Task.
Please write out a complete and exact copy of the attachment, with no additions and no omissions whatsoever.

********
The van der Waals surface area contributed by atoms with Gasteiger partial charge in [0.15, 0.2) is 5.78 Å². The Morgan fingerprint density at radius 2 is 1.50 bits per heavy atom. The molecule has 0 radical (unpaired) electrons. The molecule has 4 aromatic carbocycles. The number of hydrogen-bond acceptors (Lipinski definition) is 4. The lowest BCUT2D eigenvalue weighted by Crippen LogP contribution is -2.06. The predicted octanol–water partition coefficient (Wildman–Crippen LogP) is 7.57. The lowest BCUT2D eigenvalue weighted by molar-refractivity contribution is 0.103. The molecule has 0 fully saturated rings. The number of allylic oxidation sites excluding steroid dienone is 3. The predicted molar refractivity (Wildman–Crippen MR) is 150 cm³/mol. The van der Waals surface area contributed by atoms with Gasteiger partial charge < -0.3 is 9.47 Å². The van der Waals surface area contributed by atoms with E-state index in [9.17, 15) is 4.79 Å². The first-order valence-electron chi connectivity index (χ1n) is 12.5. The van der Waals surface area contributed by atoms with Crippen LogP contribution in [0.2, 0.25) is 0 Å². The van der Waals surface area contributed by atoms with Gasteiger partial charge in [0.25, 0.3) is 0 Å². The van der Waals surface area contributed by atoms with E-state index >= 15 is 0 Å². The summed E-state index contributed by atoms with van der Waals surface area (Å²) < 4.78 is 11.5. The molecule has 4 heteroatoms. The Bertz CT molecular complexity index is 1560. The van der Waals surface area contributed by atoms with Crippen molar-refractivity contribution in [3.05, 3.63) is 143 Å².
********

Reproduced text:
The van der Waals surface area contributed by atoms with Gasteiger partial charge in [0.15, 0.2) is 5.78 Å². The Morgan fingerprint density at radius 2 is 1.50 bits per heavy atom. The molecule has 0 radical (unpaired) electrons. The molecule has 4 aromatic carbocycles. The number of hydrogen-bond acceptors (Lipinski definition) is 4. The lowest BCUT2D eigenvalue weighted by Crippen LogP contribution is -2.06. The predicted octanol–water partition coefficient (Wildman–Crippen LogP) is 7.57. The lowest BCUT2D eigenvalue weighted by molar-refractivity contribution is 0.103. The molecule has 0 fully saturated rings. The number of allylic oxidation sites excluding steroid dienone is 3. The predicted molar refractivity (Wildman–Crippen MR) is 150 cm³/mol. The van der Waals surface area contributed by atoms with Gasteiger partial charge < -0.3 is 9.47 Å². The van der Waals surface area contributed by atoms with E-state index in [9.17, 15) is 4.79 Å². The first-order valence-electron chi connectivity index (χ1n) is 12.5. The van der Waals surface area contributed by atoms with Crippen LogP contribution in [0.2, 0.25) is 0 Å². The van der Waals surface area contributed by atoms with Gasteiger partial charge in [0.25, 0.3) is 0 Å². The van der Waals surface area contributed by atoms with E-state index >= 15 is 0 Å². The summed E-state index contributed by atoms with van der Waals surface area (Å²) < 4.78 is 11.5. The molecule has 4 heteroatoms. The Bertz CT molecular complexity index is 1560. The van der Waals surface area contributed by atoms with Crippen molar-refractivity contribution in [3.05, 3.63) is 143 Å².